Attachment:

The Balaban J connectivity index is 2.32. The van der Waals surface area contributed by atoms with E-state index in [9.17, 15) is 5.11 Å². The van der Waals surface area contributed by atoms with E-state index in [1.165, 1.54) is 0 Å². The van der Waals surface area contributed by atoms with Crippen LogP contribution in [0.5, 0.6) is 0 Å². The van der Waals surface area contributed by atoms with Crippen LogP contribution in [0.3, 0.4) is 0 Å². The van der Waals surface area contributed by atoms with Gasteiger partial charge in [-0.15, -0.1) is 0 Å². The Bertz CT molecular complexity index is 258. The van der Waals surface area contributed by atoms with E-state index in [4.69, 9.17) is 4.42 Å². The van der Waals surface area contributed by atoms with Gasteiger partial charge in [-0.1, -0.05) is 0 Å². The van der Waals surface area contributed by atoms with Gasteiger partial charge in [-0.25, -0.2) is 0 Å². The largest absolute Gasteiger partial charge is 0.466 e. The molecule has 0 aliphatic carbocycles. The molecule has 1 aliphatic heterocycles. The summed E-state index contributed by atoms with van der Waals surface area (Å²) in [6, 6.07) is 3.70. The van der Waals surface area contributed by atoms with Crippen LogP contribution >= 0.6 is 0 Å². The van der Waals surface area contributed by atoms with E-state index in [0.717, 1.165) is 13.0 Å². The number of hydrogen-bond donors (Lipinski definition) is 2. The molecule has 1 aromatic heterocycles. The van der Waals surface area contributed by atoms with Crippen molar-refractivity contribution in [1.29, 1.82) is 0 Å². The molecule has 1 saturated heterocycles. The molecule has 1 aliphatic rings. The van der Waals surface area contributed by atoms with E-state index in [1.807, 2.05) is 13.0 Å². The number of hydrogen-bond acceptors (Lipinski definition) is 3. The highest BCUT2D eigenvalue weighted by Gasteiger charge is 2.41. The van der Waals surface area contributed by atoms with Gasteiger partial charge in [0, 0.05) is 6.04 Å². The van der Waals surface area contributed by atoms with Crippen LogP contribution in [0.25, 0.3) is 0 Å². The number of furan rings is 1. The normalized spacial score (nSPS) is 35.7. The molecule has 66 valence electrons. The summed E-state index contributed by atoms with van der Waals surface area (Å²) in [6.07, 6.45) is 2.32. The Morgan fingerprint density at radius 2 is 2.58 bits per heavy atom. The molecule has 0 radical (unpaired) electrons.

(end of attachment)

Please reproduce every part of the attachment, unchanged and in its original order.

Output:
The Balaban J connectivity index is 2.32. The van der Waals surface area contributed by atoms with E-state index in [9.17, 15) is 5.11 Å². The van der Waals surface area contributed by atoms with E-state index in [1.165, 1.54) is 0 Å². The van der Waals surface area contributed by atoms with Crippen LogP contribution in [0.5, 0.6) is 0 Å². The van der Waals surface area contributed by atoms with Crippen LogP contribution in [0.3, 0.4) is 0 Å². The van der Waals surface area contributed by atoms with Gasteiger partial charge in [-0.15, -0.1) is 0 Å². The Bertz CT molecular complexity index is 258. The van der Waals surface area contributed by atoms with E-state index in [4.69, 9.17) is 4.42 Å². The van der Waals surface area contributed by atoms with Gasteiger partial charge in [-0.1, -0.05) is 0 Å². The van der Waals surface area contributed by atoms with Gasteiger partial charge in [-0.25, -0.2) is 0 Å². The largest absolute Gasteiger partial charge is 0.466 e. The molecule has 0 aliphatic carbocycles. The molecule has 1 aliphatic heterocycles. The summed E-state index contributed by atoms with van der Waals surface area (Å²) in [6, 6.07) is 3.70. The van der Waals surface area contributed by atoms with Crippen LogP contribution >= 0.6 is 0 Å². The van der Waals surface area contributed by atoms with E-state index in [0.717, 1.165) is 13.0 Å². The number of hydrogen-bond donors (Lipinski definition) is 2. The molecule has 1 aromatic heterocycles. The van der Waals surface area contributed by atoms with Crippen molar-refractivity contribution in [1.29, 1.82) is 0 Å². The molecule has 1 saturated heterocycles. The molecule has 1 aliphatic rings. The van der Waals surface area contributed by atoms with E-state index in [1.807, 2.05) is 13.0 Å². The number of hydrogen-bond acceptors (Lipinski definition) is 3. The highest BCUT2D eigenvalue weighted by Gasteiger charge is 2.41. The van der Waals surface area contributed by atoms with Gasteiger partial charge in [0, 0.05) is 6.04 Å². The van der Waals surface area contributed by atoms with Crippen LogP contribution in [0.25, 0.3) is 0 Å². The number of furan rings is 1. The normalized spacial score (nSPS) is 35.7. The molecule has 66 valence electrons. The summed E-state index contributed by atoms with van der Waals surface area (Å²) in [6.07, 6.45) is 2.32. The Morgan fingerprint density at radius 2 is 2.58 bits per heavy atom. The molecule has 0 radical (unpaired) electrons.